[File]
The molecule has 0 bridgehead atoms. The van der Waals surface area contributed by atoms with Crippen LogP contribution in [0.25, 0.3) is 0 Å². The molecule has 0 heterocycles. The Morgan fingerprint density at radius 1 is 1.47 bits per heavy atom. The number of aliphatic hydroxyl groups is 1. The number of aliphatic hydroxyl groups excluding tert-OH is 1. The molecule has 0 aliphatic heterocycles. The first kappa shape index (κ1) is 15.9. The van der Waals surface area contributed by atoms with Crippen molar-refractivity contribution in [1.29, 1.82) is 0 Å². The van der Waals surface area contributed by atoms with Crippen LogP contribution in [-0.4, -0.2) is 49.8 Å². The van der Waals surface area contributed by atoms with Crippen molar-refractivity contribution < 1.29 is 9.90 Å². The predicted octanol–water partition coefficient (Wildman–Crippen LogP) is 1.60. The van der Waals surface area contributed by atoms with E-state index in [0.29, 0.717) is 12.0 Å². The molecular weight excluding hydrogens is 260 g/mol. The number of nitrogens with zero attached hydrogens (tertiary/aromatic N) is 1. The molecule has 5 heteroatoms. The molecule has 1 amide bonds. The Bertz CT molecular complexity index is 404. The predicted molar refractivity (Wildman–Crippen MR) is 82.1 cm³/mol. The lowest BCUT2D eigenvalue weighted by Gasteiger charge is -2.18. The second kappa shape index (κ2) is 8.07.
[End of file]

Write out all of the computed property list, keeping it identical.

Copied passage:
The molecule has 0 bridgehead atoms. The van der Waals surface area contributed by atoms with Crippen LogP contribution in [0.25, 0.3) is 0 Å². The molecule has 0 heterocycles. The Morgan fingerprint density at radius 1 is 1.47 bits per heavy atom. The number of aliphatic hydroxyl groups is 1. The number of aliphatic hydroxyl groups excluding tert-OH is 1. The molecule has 0 aliphatic heterocycles. The first kappa shape index (κ1) is 15.9. The van der Waals surface area contributed by atoms with Crippen molar-refractivity contribution in [1.29, 1.82) is 0 Å². The van der Waals surface area contributed by atoms with Crippen LogP contribution in [-0.4, -0.2) is 49.8 Å². The van der Waals surface area contributed by atoms with Crippen molar-refractivity contribution < 1.29 is 9.90 Å². The predicted octanol–water partition coefficient (Wildman–Crippen LogP) is 1.60. The van der Waals surface area contributed by atoms with E-state index in [0.29, 0.717) is 12.0 Å². The molecular weight excluding hydrogens is 260 g/mol. The number of nitrogens with zero attached hydrogens (tertiary/aromatic N) is 1. The molecule has 5 heteroatoms. The molecule has 1 amide bonds. The Bertz CT molecular complexity index is 404. The predicted molar refractivity (Wildman–Crippen MR) is 82.1 cm³/mol. The lowest BCUT2D eigenvalue weighted by Gasteiger charge is -2.18. The second kappa shape index (κ2) is 8.07.